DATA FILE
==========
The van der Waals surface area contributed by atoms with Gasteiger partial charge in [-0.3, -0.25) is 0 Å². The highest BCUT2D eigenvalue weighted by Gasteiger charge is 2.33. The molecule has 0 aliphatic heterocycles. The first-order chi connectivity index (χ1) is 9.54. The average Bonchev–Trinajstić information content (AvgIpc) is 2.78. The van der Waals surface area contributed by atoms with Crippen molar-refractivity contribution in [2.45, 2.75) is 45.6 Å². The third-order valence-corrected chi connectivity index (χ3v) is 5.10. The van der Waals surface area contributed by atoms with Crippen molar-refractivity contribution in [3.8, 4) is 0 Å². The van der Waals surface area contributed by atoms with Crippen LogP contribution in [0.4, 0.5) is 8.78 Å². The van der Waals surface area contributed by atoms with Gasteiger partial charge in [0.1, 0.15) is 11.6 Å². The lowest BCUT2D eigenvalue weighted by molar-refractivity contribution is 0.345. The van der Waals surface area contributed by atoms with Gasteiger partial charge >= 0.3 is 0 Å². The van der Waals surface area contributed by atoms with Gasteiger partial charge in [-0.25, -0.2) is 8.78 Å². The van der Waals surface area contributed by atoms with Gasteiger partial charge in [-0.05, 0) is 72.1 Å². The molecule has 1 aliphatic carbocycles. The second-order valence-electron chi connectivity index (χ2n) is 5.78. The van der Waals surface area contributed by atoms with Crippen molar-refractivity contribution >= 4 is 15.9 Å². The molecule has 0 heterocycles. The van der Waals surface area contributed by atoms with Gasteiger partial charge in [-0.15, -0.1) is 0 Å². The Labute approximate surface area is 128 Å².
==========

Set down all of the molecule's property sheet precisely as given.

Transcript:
The van der Waals surface area contributed by atoms with Gasteiger partial charge in [-0.3, -0.25) is 0 Å². The highest BCUT2D eigenvalue weighted by Gasteiger charge is 2.33. The molecule has 0 aliphatic heterocycles. The first-order chi connectivity index (χ1) is 9.54. The average Bonchev–Trinajstić information content (AvgIpc) is 2.78. The van der Waals surface area contributed by atoms with Crippen molar-refractivity contribution in [2.45, 2.75) is 45.6 Å². The third-order valence-corrected chi connectivity index (χ3v) is 5.10. The van der Waals surface area contributed by atoms with Crippen molar-refractivity contribution in [3.8, 4) is 0 Å². The van der Waals surface area contributed by atoms with Crippen LogP contribution in [0.4, 0.5) is 8.78 Å². The van der Waals surface area contributed by atoms with Gasteiger partial charge in [0.1, 0.15) is 11.6 Å². The lowest BCUT2D eigenvalue weighted by molar-refractivity contribution is 0.345. The van der Waals surface area contributed by atoms with Gasteiger partial charge >= 0.3 is 0 Å². The van der Waals surface area contributed by atoms with Gasteiger partial charge in [-0.25, -0.2) is 8.78 Å². The van der Waals surface area contributed by atoms with Gasteiger partial charge in [-0.05, 0) is 72.1 Å². The molecule has 1 aliphatic carbocycles. The second-order valence-electron chi connectivity index (χ2n) is 5.78. The van der Waals surface area contributed by atoms with Crippen molar-refractivity contribution >= 4 is 15.9 Å². The molecule has 0 heterocycles. The van der Waals surface area contributed by atoms with Gasteiger partial charge in [-0.15, -0.1) is 0 Å². The Labute approximate surface area is 128 Å².